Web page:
Abbi Jacobson based 'League of Their Own' on history, not movie

Carson Shaw (Abbi Jacobson, R) attends catcher practice. Photo courtesy of Prime Video
Carson Shaw (Abbi Jacobson, R) attends catcher practice. Photo courtesy of Prime Video

LOS ANGELES, Aug. 8 (UPI) -- Abbi Jacobson said her Prime Video series, A League of Their Own, premiering Friday, is based more on the history of the All-American Girls Professional Baseball League than the 1992 movie about that organization.

"The movie doesn't need to be remade," Jacobson, 38, told UPI in a recent Zoom interview. "If we're going to embark upon this project, it's going to be about the stories that were not able to be told, that Penny Marshall couldn't tell in 1992 or just the ones that weren't focused on."


Jacobson co-created the show with Will Graham. She plays Carson Shaw, a married woman who joins the league while her husband is serving in World War II.

The outfit was a real women's baseball league that began in 1943 and lasted until 1954. While playing for the Rockford Peaches, Carson explores relationships with other women.


Writer-producer Desta Tedros Reff said research uncovered many potential stories about underrepresented groups. Former player Maybelle Blair recently came out at age 95 at the show's public premiere.

"A lot of the players who played in the league were queer," Reff said. "We saw that as our privilege and, at least for me, my responsibility."

Molly Ephraim, 36, plays Maybelle Fox in League. Ephraim said Fox was based on Blair, whom she felt pressure to embody.

"She's got hair up to here, she's got these shades and nails, Louisville Slugger as a cane," Ephraim said. "She is ridiculously sassy, spunky and spirited. I'm just trying to have an ounce of that."

Reff said the show also had the opportunity to explore Black baseball leagues of the same era. Chante' Adams, 27, plays Max, joins her company's previously all-male baseball team in the Nego Leagues.

"Max is inspired by three real life women -- Toni Stone, Mamie Johnson and Connie Morgan," Adams said. "All three of those women played in the Negro Leagues, and yet we don't really know their names."

Max receives support from her mother, Toni (Saidah Arrika Ekulona). Ekulona said she did not have a historical basis for Toni, but understood her to be "a mother determined to have her child succeed."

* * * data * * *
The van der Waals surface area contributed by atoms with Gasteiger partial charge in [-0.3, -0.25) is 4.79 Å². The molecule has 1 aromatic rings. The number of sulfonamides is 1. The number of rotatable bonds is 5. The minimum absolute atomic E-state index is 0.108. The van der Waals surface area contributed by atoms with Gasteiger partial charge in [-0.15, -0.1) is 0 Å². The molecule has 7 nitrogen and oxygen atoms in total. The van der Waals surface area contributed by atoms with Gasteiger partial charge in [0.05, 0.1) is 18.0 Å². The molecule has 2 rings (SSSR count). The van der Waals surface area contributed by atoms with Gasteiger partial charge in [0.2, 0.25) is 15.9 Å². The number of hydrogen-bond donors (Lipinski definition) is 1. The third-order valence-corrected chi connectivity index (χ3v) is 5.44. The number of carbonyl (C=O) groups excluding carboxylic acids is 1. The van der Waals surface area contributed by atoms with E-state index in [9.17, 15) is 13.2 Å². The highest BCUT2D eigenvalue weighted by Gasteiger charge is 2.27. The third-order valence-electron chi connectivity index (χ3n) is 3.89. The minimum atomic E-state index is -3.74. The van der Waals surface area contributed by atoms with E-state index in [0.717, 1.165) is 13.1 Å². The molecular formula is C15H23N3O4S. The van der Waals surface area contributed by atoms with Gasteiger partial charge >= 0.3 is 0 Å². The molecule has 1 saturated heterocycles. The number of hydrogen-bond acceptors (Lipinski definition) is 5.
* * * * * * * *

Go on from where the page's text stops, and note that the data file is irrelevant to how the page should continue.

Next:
Other fictional characters on A League of Their Own also are based on real-life players. Esti Gonzalez (Priscilla Delgado) is based on Isabel "Lefty" Alvarez. Delgado, 20, said she read Kat D. Williams' 2020 biography on Alvarez, a Cuban American, to prepare for the role.

Kelly McCormack, 31, said she based her character, Jess McCready, on a real player..

"Faye Dancer was a really intense, no B.S., gnarly player," McCormack said.

The Canadian McCormack said she was also inspired by Canadian players in the women's league.

"As a Canadian, I was looking at all the farm girls who got on trains, went down to the States and crossed the border for the first time," McCormack said.

Even the actors who did not base their characters on specific players studied the historic lead for inspiration. Melanie Field, 34, said her character, Jo De Luca, could represent any number of women who played in the league.

"The fun part of the research for me was just flipping through these pages and seeing these women's faces, hearing their stats and hearing where they came from," Field said.

D'Arcy Carden, 42, plays Greta Gill, a more sexually open player who encourages Carson to explore. Carden said she spoke with Blair about her memories of the league.


"Something she would say a lot is that it was the best time in her life and that it was a party," Carden said. "We really wanted to bring that spirit to the show."

The movie invented fictional characters, too. It centered on Dottie (Geena Davis) and her younger sister Kit (Lori Petty) joining the Rockford Peaches.

Though the Prime series also features the Rockford Peaches, who were a real team, Graham said it wasn't necessary to import any of the film's characters.

"There were 800 women who played in the league," Graham said. "It would almost be strange to do Dottie and Kit again when there are so many more real stories to pull from."

The movie was also a PG-rated film appropriate for the whole family. The Prime Video series would be rated R if it were a movie because of its use of profanity and depictions of sex.

Jacobson said she didn't want the show to sanitize the way female athletes and romantic partners might actually talk.

"That also sometimes can include more cursing," Jacobson said.

All 8 episodes of A League of Their Own premiere Friday on Prime Video.


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